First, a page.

Facing those familiar uterine contractions that let you know your period is on its way? This pain, or dysmenorrhea, can have an impact upon work, relationships and ultimately your quality of life. I remember all too well how pain used to impact my life and I am so grateful that this is not my everyday anymore. There is nothing quite like lecturing to a room of 300 students while feeling as though your insides are being ripped out!
I definitely do not recommend pushing through the pain as your health is priority one and hopefully with the knowledge from this post you can make a difference to your pain! Read on to find out what causes menstrual cramps and the role your microbiome plays.
Prostaglandins and Pain
The cause of menstrual cramps is yet to be entirely understood but we do know that our hormones, vascular system and immune system all contribute. One proven contributor to menstrual pain that has been well researched are a group of lipids called prostaglandins.
Prostaglandins promote narrowing of the blood vessels in the uterus, instigate uterine contractions, reduce blood flow to the uterus and increase the sensitivity of nerves in the uterus. As you can imagine all of these factors combine to produce menstrual cramps.
Just before our period arrives our uterine lining gets ready to shed. There are chemical messengers that help us break down the cells of the top layer of the uterus. As these cells breakdown they release fatty acids that from their cell membrane. One of these fatty acids is the omega-6 arachidonic acid. Arachidonic acid is then broken down by an enzyme to form the pain promoting prostaglandins.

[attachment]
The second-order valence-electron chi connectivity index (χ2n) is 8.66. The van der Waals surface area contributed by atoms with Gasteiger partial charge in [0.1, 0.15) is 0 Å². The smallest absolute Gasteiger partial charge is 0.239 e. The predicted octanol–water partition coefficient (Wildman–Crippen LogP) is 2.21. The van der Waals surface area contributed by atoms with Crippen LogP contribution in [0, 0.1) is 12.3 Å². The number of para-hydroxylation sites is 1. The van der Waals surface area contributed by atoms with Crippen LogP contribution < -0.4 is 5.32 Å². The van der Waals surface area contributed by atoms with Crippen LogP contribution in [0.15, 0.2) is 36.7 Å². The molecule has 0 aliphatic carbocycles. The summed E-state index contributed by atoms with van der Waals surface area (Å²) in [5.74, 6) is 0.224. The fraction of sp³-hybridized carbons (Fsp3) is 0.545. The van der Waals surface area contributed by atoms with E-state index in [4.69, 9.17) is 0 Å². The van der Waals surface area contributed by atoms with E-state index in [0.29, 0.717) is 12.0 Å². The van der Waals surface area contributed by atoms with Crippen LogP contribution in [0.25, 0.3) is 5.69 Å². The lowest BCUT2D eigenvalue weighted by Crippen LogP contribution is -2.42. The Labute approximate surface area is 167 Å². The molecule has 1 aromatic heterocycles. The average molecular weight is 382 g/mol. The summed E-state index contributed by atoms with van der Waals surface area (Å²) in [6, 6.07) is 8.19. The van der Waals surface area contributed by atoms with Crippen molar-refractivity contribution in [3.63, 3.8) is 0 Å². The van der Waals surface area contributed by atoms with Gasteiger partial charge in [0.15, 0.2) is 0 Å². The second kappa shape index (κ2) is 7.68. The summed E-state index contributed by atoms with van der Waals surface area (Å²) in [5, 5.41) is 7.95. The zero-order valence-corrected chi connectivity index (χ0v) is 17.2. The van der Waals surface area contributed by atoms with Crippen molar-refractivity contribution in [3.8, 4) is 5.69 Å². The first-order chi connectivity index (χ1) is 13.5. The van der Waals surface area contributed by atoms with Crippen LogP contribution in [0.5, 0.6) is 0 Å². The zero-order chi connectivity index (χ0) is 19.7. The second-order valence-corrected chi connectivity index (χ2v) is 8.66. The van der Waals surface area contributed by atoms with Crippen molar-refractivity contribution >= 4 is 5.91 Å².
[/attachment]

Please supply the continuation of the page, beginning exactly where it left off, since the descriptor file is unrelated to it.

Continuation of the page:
Higher levels of arachidonic acid (the omega-6 found in cell membranes) can lead to more prostaglandin production. These levels are higher in the reproductive tract and ovaries in individuals with endometriosis or PCOS .
Prostaglandins are part of the chemical chain of communication between inflammatory stimulus and menstrual symptoms such as pain and gastrointestinal disturbances. The good news? There are steps to dampen the production of prostaglandins for more manageable menstrual periods!
Our microbiome helps regulate sex hormone concentration, immune function, mood and pain perception so it is intricately linked to the health of our menstrual cycle.